U.S. Sen. Elizabeth Warren spoke about trickle-down economics and also offered her thoughts on some of the Republican presidential candidates Monday to about 1,300 Democrats at the party’s largest fundraiser of the year.
A special legislative session prevented Democratic lawmakers from attending the dinner at the Connecticut Convention Center in Hartford, but it was still the biggest turnout the party has had since 2006 when then-U.S. Sen. Barack Obama headlined the Jefferson-Jackson-Bailey dinner.
Warren, who was introduced by U.S. Rep. Rosa DeLauro of New Haven, was described as someone who speaks truth to power.
“She is not afraid of anyone or anything,” DeLauro said of Warren.
Warren talked about the history of trickle-down economics and why it doesn’t work. She said giving tax cuts to the richest Americans required the government to cut its investment in education, infrastructure, and basic research, all of which built the middle class.
“For more than 30 years, starting with Ronald Reagan, the Republican leadership has attacked wages. They attack Social Security. They attack unions. They attack education. They attack science,” Warren said. “They attack all the pieces that make America’s great middle class.”
She said trickle-down economics is nothing more than cover for “helping the rich and powerful, get richer and more powerful.”
Between 1935 and 1980, Warren said, 90 percent of Americans saw income growth. What happened to the 90 percent between 1985 and 2012?
“Zero,” Warren said, referring to income growth.
She said all the growth in income from the Reagan years forward has gone to the top 10 percent.
“Instead of working for all Americans, this country is only working for those at the top,” Warren said. “That’s not the American dream. That’s the American nightmare.”
As far as the Republican presidential candidates were concerned, Warren had some choice words for former Florida Gov. Jeb Bush, U.S. Sen. Ted Cruz, and Wisconsin Gov. Scott Walker.
“Jeb Bush, if you believe the next president’s job is to privatize Social Security, then I believe it is our job to make sure you aren’t president,” Warren said to a cheering crowd.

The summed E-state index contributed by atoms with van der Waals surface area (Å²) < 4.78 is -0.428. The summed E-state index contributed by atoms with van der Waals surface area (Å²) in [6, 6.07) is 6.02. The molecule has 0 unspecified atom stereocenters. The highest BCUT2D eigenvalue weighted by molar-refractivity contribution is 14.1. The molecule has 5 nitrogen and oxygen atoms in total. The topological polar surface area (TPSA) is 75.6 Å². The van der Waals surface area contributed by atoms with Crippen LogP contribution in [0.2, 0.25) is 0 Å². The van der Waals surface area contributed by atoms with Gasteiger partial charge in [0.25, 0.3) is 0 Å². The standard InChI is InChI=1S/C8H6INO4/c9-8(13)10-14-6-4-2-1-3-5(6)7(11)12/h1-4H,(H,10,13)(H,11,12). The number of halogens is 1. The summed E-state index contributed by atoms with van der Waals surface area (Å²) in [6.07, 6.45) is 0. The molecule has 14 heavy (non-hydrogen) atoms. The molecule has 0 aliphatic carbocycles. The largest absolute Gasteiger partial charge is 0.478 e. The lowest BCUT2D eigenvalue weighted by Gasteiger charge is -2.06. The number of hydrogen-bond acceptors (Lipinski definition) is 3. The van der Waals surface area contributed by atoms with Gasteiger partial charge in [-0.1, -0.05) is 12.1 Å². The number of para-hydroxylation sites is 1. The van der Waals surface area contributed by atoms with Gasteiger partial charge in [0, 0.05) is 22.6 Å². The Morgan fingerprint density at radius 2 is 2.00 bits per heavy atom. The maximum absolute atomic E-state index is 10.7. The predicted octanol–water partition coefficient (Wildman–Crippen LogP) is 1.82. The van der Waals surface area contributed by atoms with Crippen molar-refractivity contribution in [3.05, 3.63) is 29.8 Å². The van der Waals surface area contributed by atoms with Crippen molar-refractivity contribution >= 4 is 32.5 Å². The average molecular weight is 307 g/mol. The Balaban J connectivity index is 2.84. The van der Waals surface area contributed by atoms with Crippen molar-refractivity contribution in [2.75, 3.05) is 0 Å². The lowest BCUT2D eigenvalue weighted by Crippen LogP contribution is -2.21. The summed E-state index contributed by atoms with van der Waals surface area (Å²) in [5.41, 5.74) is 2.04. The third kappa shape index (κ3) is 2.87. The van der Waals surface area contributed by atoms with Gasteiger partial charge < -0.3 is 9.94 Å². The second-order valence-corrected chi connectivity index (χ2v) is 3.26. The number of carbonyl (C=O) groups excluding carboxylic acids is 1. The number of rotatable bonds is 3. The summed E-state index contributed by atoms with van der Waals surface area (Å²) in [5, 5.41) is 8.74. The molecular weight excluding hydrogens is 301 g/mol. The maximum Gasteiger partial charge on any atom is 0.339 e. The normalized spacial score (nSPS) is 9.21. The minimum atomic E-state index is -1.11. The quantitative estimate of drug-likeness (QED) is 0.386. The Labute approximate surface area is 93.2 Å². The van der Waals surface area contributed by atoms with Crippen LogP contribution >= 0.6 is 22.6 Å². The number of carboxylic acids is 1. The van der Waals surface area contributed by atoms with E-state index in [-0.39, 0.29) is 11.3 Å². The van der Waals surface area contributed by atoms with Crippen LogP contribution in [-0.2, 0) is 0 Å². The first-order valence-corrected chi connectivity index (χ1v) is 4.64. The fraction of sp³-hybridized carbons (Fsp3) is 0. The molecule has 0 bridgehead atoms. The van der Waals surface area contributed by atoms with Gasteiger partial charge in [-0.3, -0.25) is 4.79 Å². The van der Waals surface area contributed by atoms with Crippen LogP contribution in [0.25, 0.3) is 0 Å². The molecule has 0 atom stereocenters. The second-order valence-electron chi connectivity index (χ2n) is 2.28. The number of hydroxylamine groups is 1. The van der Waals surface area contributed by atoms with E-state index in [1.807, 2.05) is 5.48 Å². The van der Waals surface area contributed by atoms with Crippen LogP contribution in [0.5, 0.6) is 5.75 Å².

She said Cruz is running on a platform of repealing Obamacare and implementing a flat tax.
“Ted Cruz, if you believe the next president’s job is to cut taxes for billionaires and then say there’s no money for healthcare for our families, then I believe it is our job to make sure you aren’t president,” Warren said.
The mostly union crowd was excited to hear what she had to say about the Walker. She said that after this week’s Supreme Court decision on same-sex marriage, Walker vowed to fight on saying “no one wants to live in a country where the government coerces people to act in opposition to their conscience.”
“Well Scott Walker, if you believe the next president’s job is to encourage bigotry and to treat some families better than others, then I believe it is our job to make sure you aren’t president,” Warren said to loud cheers.
She said you can whine about Republicans “or you can fight back.” She said that when Democrats make it clear what they believe in, America is ready “to stand with us.”
She said it’s not just about politics.
“It’s about values. It’s about who we are and what kind of country we are going to build,” Warren, the Senator from Massachusetts, said.
Democratic officials would not reveal how much money the party raised at the dinner this year. Tickets were priced from $185 to $3,000.
Last year’s dinner brought in more than $210,000.